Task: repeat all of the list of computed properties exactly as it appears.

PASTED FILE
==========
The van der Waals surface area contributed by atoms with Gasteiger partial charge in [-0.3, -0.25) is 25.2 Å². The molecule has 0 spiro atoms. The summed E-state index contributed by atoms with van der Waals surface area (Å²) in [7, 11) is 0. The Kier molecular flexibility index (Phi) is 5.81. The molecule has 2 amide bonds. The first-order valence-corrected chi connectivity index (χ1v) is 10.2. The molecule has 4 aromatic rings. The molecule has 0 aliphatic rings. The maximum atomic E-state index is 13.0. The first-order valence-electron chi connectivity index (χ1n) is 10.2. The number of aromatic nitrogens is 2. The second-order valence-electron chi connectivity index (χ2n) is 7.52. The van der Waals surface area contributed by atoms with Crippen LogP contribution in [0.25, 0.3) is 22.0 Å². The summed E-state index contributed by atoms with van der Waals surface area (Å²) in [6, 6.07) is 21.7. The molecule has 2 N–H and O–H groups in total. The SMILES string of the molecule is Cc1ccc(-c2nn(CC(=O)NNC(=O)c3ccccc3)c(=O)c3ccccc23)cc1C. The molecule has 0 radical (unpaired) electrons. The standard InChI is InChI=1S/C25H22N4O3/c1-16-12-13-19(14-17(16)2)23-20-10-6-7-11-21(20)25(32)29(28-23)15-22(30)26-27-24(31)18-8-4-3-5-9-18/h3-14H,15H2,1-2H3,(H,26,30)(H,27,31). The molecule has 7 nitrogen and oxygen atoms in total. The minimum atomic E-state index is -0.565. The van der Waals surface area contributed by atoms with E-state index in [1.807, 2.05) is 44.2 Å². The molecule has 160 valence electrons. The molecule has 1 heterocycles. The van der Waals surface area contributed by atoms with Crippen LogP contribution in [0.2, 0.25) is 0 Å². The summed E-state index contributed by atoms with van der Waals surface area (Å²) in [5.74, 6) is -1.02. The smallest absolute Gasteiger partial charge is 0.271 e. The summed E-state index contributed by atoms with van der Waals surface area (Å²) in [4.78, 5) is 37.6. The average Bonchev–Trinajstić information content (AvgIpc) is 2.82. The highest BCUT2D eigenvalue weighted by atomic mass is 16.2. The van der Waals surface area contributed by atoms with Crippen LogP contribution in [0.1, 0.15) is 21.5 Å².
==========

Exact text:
The van der Waals surface area contributed by atoms with Gasteiger partial charge in [-0.3, -0.25) is 25.2 Å². The molecule has 0 spiro atoms. The summed E-state index contributed by atoms with van der Waals surface area (Å²) in [7, 11) is 0. The Kier molecular flexibility index (Phi) is 5.81. The molecule has 2 amide bonds. The first-order valence-corrected chi connectivity index (χ1v) is 10.2. The molecule has 4 aromatic rings. The molecule has 0 aliphatic rings. The maximum atomic E-state index is 13.0. The first-order valence-electron chi connectivity index (χ1n) is 10.2. The number of aromatic nitrogens is 2. The second-order valence-electron chi connectivity index (χ2n) is 7.52. The van der Waals surface area contributed by atoms with Crippen LogP contribution in [0.25, 0.3) is 22.0 Å². The summed E-state index contributed by atoms with van der Waals surface area (Å²) in [6, 6.07) is 21.7. The molecule has 2 N–H and O–H groups in total. The SMILES string of the molecule is Cc1ccc(-c2nn(CC(=O)NNC(=O)c3ccccc3)c(=O)c3ccccc23)cc1C. The molecule has 0 radical (unpaired) electrons. The standard InChI is InChI=1S/C25H22N4O3/c1-16-12-13-19(14-17(16)2)23-20-10-6-7-11-21(20)25(32)29(28-23)15-22(30)26-27-24(31)18-8-4-3-5-9-18/h3-14H,15H2,1-2H3,(H,26,30)(H,27,31). The molecule has 7 nitrogen and oxygen atoms in total. The minimum atomic E-state index is -0.565. The van der Waals surface area contributed by atoms with E-state index in [1.807, 2.05) is 44.2 Å². The molecule has 160 valence electrons. The molecule has 1 heterocycles. The van der Waals surface area contributed by atoms with Crippen LogP contribution in [0.2, 0.25) is 0 Å². The summed E-state index contributed by atoms with van der Waals surface area (Å²) in [5.74, 6) is -1.02. The smallest absolute Gasteiger partial charge is 0.271 e. The summed E-state index contributed by atoms with van der Waals surface area (Å²) in [4.78, 5) is 37.6. The average Bonchev–Trinajstić information content (AvgIpc) is 2.82. The highest BCUT2D eigenvalue weighted by atomic mass is 16.2. The van der Waals surface area contributed by atoms with Crippen LogP contribution in [0.1, 0.15) is 21.5 Å².